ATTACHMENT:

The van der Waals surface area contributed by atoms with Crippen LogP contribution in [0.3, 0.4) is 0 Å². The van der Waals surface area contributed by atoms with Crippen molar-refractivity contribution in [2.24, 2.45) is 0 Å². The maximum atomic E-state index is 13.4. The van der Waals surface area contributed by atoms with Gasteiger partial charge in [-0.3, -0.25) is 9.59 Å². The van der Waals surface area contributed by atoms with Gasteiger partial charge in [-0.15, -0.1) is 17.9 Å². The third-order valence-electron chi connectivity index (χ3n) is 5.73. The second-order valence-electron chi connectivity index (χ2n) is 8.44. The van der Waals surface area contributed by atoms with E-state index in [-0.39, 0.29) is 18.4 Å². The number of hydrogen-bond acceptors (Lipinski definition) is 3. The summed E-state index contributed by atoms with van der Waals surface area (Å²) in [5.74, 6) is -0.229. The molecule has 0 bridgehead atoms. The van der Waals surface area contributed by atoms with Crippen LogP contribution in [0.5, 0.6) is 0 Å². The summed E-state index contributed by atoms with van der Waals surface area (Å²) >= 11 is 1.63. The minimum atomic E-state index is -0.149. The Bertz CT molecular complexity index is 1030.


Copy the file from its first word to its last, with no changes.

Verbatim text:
The van der Waals surface area contributed by atoms with Crippen LogP contribution in [0.3, 0.4) is 0 Å². The van der Waals surface area contributed by atoms with Crippen molar-refractivity contribution in [2.24, 2.45) is 0 Å². The maximum atomic E-state index is 13.4. The van der Waals surface area contributed by atoms with Gasteiger partial charge in [-0.3, -0.25) is 9.59 Å². The van der Waals surface area contributed by atoms with Gasteiger partial charge in [-0.15, -0.1) is 17.9 Å². The third-order valence-electron chi connectivity index (χ3n) is 5.73. The second-order valence-electron chi connectivity index (χ2n) is 8.44. The van der Waals surface area contributed by atoms with E-state index in [-0.39, 0.29) is 18.4 Å². The number of hydrogen-bond acceptors (Lipinski definition) is 3. The summed E-state index contributed by atoms with van der Waals surface area (Å²) in [5.74, 6) is -0.229. The molecule has 0 bridgehead atoms. The van der Waals surface area contributed by atoms with Crippen LogP contribution in [0.5, 0.6) is 0 Å². The summed E-state index contributed by atoms with van der Waals surface area (Å²) >= 11 is 1.63. The minimum atomic E-state index is -0.149. The Bertz CT molecular complexity index is 1030.